Let’s accept the fact – India is the world’s largest democracy and any change affecting Indians is equal to affecting one-fifth of the world’s population. As globalization has been the mantra for the past years, localization is the current buzz word. It’s not appalling at all when we hear news of farsighted companies changing their GTM (go-to-market) strategies to dive in and cater the needs of one out of every five people of our planet.
India is already becoming powerful in all sectors- be it the launch of Mangalyaan (Mars Orbiter Mission) or developing a nuclear missile (Agni VI) that can attack on US. Now India is also showing aggressive steps towards Pakistan for violating ceasefire across Line of Control and China’s territorial claim on Arunachal Pradesh. “No power on earth can take away even an inch from India”, said Narendra Modi addressing a rally.
Speaking of Modi, he was greeted by US president Barack Obama in Gujarati, “Kem chho?” (how are you?) at the White House. Prime Minister Narendra Modi indeed got a ‘rock’star’ treatment during his visit to the United States by 20,000 Indian-American people which reflects the deep cultural ties between the countries. Undoubtedly, the most powerful country – United States and the emerging world power – India, are strengthening the bilateral relationship.
India has just moved up to be the world’s third largest economy and Modi is a darling of big businesses. With more global CEOs see future production capacity moving and positive FDI reforms indeed are the indicators of India’s future growth. Not to forget the list of billionaires in Forbes list of top richest people.
While India’s political, economic and nuclear power is creating news, her rich traditional and cultural background has always been able to generate followers all around the world. The Indians residing in foreign countries celebrate the Indian festivals in all its grandeur as it’s celebrated in the land of festivals itself. The festive razzmatazz trickles down to different cultures and hence being celebrated globally. The land of many religions, innumerable languages, races, cuisines and life styles is actually a complex and diversified country. The tourists flock to India in search of spirituality, to see magnificent architecture, to broaden perspective by dealing with the cultural shock and other myriad reasons. The impact of this terrific land can be seen when Hollywood celebrities show enthusiasm in Indian fashion such as Indian saris, jewelries, mehendi, yoga (ancient physical, mental and spiritual practices or discipline to transform body and mind) and delicious Indian curries. Indian food in the UK was described as a great British industry by David Cameron while Indian cuisine got popularity in Masterchef (television competitive cooking show) as well. And not to mention the accolades received throughput the globe for Bollywood movies and Indian music.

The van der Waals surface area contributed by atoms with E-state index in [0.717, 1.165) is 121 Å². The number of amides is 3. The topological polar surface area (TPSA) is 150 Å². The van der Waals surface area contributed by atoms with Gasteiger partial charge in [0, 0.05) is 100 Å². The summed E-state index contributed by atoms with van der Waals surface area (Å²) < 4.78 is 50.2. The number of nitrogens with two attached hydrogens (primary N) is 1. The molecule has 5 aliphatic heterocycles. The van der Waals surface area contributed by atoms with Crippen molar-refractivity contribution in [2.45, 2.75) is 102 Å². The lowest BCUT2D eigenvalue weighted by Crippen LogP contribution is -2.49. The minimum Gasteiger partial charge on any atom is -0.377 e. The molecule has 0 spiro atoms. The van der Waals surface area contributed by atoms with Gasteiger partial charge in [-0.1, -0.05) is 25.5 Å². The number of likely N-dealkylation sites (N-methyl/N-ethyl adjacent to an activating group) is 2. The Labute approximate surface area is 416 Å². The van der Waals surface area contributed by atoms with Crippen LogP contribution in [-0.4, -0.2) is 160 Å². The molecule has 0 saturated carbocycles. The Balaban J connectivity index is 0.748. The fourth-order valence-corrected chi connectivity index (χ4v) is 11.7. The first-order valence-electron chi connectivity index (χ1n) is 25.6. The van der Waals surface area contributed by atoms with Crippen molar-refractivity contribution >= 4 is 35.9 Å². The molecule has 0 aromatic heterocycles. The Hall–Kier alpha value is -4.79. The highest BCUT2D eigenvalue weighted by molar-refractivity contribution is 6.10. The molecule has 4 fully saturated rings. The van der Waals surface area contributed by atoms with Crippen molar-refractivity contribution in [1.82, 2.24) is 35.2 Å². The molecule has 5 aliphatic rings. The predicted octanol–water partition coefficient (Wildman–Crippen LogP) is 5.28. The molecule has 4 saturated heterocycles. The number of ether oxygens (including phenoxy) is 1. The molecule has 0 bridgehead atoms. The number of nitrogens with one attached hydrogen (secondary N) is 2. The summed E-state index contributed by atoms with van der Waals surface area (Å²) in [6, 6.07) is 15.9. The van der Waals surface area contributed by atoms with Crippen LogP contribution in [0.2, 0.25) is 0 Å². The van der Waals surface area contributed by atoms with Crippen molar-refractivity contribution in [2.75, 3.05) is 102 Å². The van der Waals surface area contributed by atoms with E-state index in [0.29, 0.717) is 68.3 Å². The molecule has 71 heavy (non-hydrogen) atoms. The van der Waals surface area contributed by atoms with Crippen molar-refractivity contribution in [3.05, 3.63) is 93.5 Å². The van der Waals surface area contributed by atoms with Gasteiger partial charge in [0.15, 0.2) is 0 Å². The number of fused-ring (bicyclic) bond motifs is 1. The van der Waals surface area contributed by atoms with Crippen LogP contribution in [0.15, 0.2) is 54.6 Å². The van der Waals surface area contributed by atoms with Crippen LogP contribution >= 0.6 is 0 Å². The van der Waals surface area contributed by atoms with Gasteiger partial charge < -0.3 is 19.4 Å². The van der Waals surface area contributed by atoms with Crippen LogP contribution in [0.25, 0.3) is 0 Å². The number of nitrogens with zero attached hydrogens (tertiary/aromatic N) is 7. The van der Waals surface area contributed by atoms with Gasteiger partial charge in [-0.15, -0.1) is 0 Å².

The world is embracing Indianness encompassing the diversity; in near future we shall see companies catering to even smaller regional segments within the county unlocking opportunities that otherwise would go unnoticed. When markets mature and growth slows, to reignite and accelerate growth targeting developing nations would be a very wise approach – especially when there is a richly diverse market.
Do not get shocked when you are greeted in your regional language or served your regional food or listen to regional music when your travel abroad (while you would have expected just an Indian touch)!